Friday, 11 January 2013

The Phantom Stranger #4 review

The witty cover from illustrator Jae Lee and colourist June Chung says it all. The Phantom Stranger is dragged unwillingly into the murky business of Justice League Dark. On the coat-tails of John Constantine, no less. And all he wanted to do was get through a tedious shopping trip with his wife (click on image to enlarge).
Wife? Yes indeed, if you've not been reading this book, it turns out that these days the Phantom Stranger has a secret identity - Philip Stark, family man. How this came about, we don't know, but he's certainly protective of his time with them. So he's furious when a trip into a department store changing room leads to the House of Mystery, headquarters of the JLD. There stands Constantine, Black Orchid, Frankenstein, Madame Xanadu and Deadman.

Constantine makes the Stranger an offer, but it's one he can refuse. He shouts down the idea of a partnership with the team, even though he's lately made some powerful enemies that Constantine says will likely cause trouble sooner rather than later. To prove a point, the Stranger shows the mystical heroes that they're no match for him. So Constantine tries another approach, a bargain - join up, and he'll hand over the lost coin from the chain the Stranger wears, one of the 30 pieces of silver paid to Judas - the future Stranger - for betraying Jesus Christ. Condemned to walk the Earth until he's exchanged every coin as part of a cosmic bargain, the Stranger desires the talisman desperately. But it's the hubristic Constantine who dismisses the Stranger, sending him back to Earth, convinced he's shown him a worm that will reel him back in on his terms.

Maybe, maybe not. The Stranger has other concerns, when he finds that 20 minutes have passed and his wife is missing ...

And there's more. And it's great. But I suggest buying this book, which has improved hugely with the arrival of JM DeMatteis to script Dan DiDio's plots. Suddenly the Stranger sounds real, whether he's in mortal guise or cosmic form. There's a personality at play, one that bears watching. DeMatteis even makes the headscratching notion of the Stranger's family life enjoyable, by giving wife Elena a fun, sexy personality and having Philip respond in kind.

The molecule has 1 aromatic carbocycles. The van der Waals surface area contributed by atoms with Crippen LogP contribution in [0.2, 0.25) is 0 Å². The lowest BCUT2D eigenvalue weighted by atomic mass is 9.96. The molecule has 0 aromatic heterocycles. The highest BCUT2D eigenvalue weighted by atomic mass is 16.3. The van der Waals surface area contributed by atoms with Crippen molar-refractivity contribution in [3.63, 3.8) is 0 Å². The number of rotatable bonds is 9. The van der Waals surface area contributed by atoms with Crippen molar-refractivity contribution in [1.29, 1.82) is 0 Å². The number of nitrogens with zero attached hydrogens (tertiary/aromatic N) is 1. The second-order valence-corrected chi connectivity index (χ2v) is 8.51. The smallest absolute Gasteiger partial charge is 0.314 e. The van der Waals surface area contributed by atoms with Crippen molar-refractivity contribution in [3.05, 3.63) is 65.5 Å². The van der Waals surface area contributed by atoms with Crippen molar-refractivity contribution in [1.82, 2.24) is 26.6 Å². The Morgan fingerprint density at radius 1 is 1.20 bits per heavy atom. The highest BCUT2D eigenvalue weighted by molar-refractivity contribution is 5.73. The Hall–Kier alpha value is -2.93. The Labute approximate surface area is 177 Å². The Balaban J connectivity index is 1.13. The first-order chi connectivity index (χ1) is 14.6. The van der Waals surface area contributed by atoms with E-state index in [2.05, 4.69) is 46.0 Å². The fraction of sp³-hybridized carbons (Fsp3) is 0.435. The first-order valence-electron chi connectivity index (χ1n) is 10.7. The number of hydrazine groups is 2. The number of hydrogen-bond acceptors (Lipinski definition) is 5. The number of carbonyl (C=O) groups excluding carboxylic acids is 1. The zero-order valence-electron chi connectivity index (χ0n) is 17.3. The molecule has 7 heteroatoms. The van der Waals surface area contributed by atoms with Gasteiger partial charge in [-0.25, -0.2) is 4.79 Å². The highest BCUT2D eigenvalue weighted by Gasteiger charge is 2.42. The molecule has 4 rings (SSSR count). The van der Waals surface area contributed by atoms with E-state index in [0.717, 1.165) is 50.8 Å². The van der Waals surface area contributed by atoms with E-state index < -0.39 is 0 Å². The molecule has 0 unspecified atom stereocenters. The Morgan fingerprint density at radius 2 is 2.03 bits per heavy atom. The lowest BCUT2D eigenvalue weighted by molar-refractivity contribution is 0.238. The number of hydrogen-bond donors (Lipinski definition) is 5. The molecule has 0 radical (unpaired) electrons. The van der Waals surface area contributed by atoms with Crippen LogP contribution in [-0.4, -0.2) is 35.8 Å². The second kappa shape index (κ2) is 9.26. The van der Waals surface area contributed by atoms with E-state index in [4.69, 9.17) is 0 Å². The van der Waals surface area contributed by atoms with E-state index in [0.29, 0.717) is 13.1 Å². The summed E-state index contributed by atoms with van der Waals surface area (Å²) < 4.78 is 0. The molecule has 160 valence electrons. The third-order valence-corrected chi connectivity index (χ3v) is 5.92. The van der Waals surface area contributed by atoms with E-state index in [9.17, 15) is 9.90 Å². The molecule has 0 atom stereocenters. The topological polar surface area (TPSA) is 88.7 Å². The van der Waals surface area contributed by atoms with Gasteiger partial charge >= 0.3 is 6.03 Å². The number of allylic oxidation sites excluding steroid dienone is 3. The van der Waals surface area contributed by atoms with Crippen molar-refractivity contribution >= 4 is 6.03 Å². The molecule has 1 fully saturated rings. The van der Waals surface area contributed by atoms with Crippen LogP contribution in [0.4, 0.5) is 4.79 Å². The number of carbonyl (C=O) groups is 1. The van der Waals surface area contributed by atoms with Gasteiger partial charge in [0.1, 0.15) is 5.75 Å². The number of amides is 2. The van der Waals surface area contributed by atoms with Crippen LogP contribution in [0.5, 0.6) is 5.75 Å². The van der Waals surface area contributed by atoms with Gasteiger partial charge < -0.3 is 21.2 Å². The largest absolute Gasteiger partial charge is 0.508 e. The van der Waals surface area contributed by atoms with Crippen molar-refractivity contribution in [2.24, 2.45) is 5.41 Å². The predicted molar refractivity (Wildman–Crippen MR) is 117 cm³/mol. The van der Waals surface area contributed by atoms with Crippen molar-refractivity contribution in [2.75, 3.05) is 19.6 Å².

As a longtime Justice League writer, having helmed its heroes in their lightest and darkest hours, DeMatteis can handle a League team with his eyes closed, and he immediately captures the JLD's voices and natures. And as a veteran of DC's mystical realm - if you've never read his Dr Fate, do yourself a favour and seek it out - DeMatteis elegantly weaves a dark mystery that makes next issue a must-buy.

So yes, securing DeMatteis's services is a big win for this book, and credit to DiDio for bringing him on side, and for an intriguing plot.
Brent Anderson produces his best pencils yet, capturing the various moods of the Stranger with skill, and conjuring up a great-looking JLD. He neither oversells nor undersells the moments of humour, the dramatic beats - it's a pitch perfect performance. Anderson is given excellent support by embellishers Philip Tan and Rob Hunter, while Ulises Arreola smooths out the differences in their linework with a clever, moody colouring job.

While it's undeniable Phantom Stranger is a contrived set-up for the upcoming Trinity War series - there's some of that here - this issue sees the book gain its own voice, and hints at a more interesting direction. It's one of the most enjoyable superhero comics I've read this week, and well worth a look.

Not convinced? Would a grumpy wee Scottie dog do it for you?

My thanks to the Grand Comic Database for the Doctor Fate image.

16 comments:

  1. I'm glad J.M.DeMatteis is having a positive effect on the book now. I jumped on the first issue and was willing to give Didio a try since I really loved his collaboration with Giffen on OMAC. But once I read Phantom Stranger #0 I realize DiDio really can't write very well on his own and I bailed out on the book. I'll try to pick up some of the issues when J.M. jumps on with him.